We are developing an alternate conception of the aging process. It is not one of ascent and decline but rather what Elizabeth Bishop called, "endless, endless assent."
The light poems of later age, which Seamus Heaney wrote about, the later Yeats for instance, the cut-outs and images of the older Matisse, all radiate the lightness of the Tibetan monks who throw off forms and traditions like confetti.
For our central meditation this week, we've been looking at the lesser known of those two annunciations in the first chapter of the Gospel of Luke, the one to Zacharias and the one to Mary. When Zacharias rejects the angel's announcement about Elizabeth's unlikely pregnancy with John the Baptist, Gabriel's first response is to prove the truth of what he has foretold, not (as we would) by appealing to any outward evidence, by declaring who he is: I am Gabriel, who stand in the presence of God.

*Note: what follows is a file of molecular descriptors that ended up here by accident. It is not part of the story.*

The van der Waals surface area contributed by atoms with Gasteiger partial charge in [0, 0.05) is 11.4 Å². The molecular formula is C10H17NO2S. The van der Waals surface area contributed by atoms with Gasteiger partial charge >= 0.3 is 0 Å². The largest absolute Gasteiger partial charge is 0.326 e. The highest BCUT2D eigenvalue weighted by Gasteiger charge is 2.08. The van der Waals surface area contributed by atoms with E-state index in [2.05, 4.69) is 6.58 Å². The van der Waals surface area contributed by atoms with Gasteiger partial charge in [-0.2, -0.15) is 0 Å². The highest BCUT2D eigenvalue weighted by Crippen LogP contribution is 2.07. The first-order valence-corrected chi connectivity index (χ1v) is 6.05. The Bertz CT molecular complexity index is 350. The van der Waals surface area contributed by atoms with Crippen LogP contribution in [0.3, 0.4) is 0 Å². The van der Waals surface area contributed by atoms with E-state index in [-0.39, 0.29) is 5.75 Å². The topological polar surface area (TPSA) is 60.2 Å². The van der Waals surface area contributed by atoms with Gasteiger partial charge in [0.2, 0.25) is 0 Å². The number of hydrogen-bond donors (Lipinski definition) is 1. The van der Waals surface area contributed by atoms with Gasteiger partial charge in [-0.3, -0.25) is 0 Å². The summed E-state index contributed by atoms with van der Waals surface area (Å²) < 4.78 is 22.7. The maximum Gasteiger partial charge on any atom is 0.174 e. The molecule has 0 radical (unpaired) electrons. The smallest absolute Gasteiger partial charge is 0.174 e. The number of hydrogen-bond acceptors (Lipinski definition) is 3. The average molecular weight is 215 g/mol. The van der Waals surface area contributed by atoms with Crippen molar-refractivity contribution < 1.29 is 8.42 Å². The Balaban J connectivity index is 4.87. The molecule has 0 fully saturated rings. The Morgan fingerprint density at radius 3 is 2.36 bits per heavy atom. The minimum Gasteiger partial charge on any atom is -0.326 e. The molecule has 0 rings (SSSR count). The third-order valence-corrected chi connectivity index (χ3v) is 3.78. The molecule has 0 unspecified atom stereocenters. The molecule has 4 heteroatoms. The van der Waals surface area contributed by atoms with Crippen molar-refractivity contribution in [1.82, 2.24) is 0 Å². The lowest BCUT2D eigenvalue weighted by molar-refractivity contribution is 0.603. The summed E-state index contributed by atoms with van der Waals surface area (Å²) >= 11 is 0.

A possible use of the ever-increasing spiritual energies of age is to notice that the world is proved, guaranteed, underwritten, not by its physicality but by its word-likeness. The reality of yourself, and of the apparently physical world, and of anything at all, lies in its being the declaration, the word, of a being or beings.
May we all age so as to know this more and more frankly.
all blessings to all,